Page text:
Wipe Away the Threat of Wiper AttacksExperts Preach Back to Basics: Strong Authentication, Least Privilege Access
So many information security challenges seem like déjà vu all over again, now with added "cyber" in the form of cybercrime opportunism or failed diplomacy having online repercussions.
Take the recent U.S. government alert, warning that as geopolitical tensions rise with Iran, Tehran could retaliate by launching more online attacks, including using data-destroying "wiper" malware attacks to destroy American businesses' networks (see DHS: Conflict With Iran Could Spur 'Wiper' Attacks).
"These efforts are often enabled through common tactics like spear-phishing, password spraying and credential stuffing," warned Christopher C. Krebs, director of the Department of Homeland Security's Cybersecurity and Infrastructure Agency. "What might start as an account compromise where you think you might just lose data can quickly become a situation where you've lost your whole network."
Read my statement on Iranian cybersecurity threats below. pic.twitter.com/qh7Zp9DBMY— Chris Krebs (@CISAKrebs) June 22, 2019
But spear-phishing, password spraying and credential attacks aren't new. Indeed, criminals have already been using them - literally for years - to compromise corporate networks and individuals' systems alike (see Credential Stuffing Attacks: How to Combat Reused Passwords).
Will corporate America - et al - suddenly get better prepared just because there's the specter of Iranian actors using these tactics to erase their hard drives?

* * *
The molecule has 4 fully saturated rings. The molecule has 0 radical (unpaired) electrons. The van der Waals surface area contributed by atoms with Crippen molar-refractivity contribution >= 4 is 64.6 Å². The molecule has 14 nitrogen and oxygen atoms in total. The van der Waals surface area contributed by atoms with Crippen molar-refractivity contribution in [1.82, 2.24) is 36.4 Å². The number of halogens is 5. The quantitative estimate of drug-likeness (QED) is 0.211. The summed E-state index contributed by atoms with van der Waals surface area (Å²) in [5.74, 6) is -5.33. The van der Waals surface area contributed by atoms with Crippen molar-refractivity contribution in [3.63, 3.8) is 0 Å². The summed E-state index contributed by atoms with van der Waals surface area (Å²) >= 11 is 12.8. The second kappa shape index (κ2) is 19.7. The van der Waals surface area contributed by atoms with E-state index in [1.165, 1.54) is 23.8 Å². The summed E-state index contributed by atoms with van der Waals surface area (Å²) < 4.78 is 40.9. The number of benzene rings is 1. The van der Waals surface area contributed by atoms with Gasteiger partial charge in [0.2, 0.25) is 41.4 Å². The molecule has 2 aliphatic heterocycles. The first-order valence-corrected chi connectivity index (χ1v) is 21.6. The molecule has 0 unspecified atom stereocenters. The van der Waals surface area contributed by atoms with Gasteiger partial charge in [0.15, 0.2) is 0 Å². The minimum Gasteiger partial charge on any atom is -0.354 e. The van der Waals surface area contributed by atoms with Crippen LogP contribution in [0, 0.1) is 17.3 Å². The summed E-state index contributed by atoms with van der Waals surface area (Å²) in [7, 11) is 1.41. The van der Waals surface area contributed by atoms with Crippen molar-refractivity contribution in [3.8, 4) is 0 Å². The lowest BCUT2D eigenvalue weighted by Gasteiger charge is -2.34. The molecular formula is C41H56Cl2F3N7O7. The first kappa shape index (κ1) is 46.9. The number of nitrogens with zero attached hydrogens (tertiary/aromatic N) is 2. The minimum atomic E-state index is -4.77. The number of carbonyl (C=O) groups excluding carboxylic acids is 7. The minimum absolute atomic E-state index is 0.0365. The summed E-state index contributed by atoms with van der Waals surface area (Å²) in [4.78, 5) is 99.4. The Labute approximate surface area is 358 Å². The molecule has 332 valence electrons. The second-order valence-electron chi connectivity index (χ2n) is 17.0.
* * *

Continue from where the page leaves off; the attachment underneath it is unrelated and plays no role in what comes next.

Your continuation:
Perhaps it's never a bad a idea to remind businesses to be prepared, as DHS is doing. That begs the question, however, of what's stopping them from already having defenses in place against simple attack techniques.
Wiper malware isn't new, and it doesn't have to be advanced or sophisticated to succeed. "These so-called 'wiper' attacks exploit the same vulnerabilities as 'ransomware,'" says information assurance trainer William H. Murray in a recent SANS Institute email newsletter. "However, they are targeted, not opportunistic, and are more likely to be exploited in times of other conflict, rather than immediately after the compromise."
The number of organizations that continue to fall victim to ransomware attacks highlights how ill-prepared many organizations remain (see Second Florida City Pays Up Following Ransomware Attack).
As Murray notes, one of the cautionary notes sounded by DHS is that Iranian hackers may have already infiltrated corporate systems and installed malware. In other words, they may simply be waiting for Tehran the green light to begin crashing networks.